KHARTOUM, Sudan – Three foreign workers for Doctors Without Borders staff members have been freed two days after they were abducted in Sudan's troubled Darfur region this week, said the Italian Foreign Ministry.
An official from the aid organization's Brussels branch where the three worked, Erwin Van't Land, also said the group had been told by the kidnappers and by the Sudanese authorities they had been released.
"But we have not been able to talk to them ourselves. We need our own independent confirmation," he said.
A spokesman for the Sudanese Foreign Ministry, Ali Youssef, said the details for their release was being finalized, but could provide no further details.
A Sudanese government official, who was closely following the case, said the group was heading to the governor's house in El Fasher, the capital of North Darfur, and that no ransom had been paid for the group's release. He spoke on condition of anonymity because he was not authorized to speak to the media.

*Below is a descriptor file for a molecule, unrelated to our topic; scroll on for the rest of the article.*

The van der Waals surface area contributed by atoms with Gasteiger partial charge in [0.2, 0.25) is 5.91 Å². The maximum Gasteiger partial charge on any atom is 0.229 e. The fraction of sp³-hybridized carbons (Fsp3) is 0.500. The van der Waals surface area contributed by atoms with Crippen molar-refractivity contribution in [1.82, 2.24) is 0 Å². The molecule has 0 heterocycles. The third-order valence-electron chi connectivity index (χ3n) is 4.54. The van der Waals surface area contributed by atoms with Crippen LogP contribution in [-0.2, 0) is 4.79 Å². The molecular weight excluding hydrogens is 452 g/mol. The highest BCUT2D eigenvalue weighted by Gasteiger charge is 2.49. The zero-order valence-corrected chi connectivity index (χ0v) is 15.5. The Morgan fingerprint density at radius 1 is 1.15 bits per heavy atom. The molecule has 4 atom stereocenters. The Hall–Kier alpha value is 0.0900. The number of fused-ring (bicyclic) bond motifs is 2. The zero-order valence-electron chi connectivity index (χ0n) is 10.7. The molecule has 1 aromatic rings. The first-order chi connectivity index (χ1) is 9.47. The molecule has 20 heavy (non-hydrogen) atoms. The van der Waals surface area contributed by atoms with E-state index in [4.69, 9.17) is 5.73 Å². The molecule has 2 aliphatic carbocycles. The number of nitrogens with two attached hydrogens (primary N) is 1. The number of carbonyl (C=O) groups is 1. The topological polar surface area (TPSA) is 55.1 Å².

The Italian foreign ministry said it did not immediately have details on where the three were at the moment they gained their freedom.
A few hours earlier, the ministry asked for a news blackout on the kidnapping while officials worked for the freedom of the Canadian nurse, Italian doctor and French coordinator of the group also known as Medecins Sans Frontieres, or MSF.
The three were kidnapped on Wednesday in the volatile Darfur region.
Armed men abducted the three international aid workers and two Sudanese guards a week after the government in Khartoum ordered 13 foreign aid groups expelled.
The two Sudanese guards had been released earlier.
The expulsion order came in response to an international arrest warrant for the Sudanese president, Omar al-Bashir, by the Netherlands-based International Criminal Court on charges of war crimes and crimes against humanity during the 6-year-old war in the region.
The kidnappings took place late Wednesday in a rural area known as Saraf Umra about 125 miles west of the city of El Fasher, according to a spokesman for U.N. peacekeepers in Khartoum.
The area is government controlled, and pro-government Arab militias known as janjaweed live and are based nearby.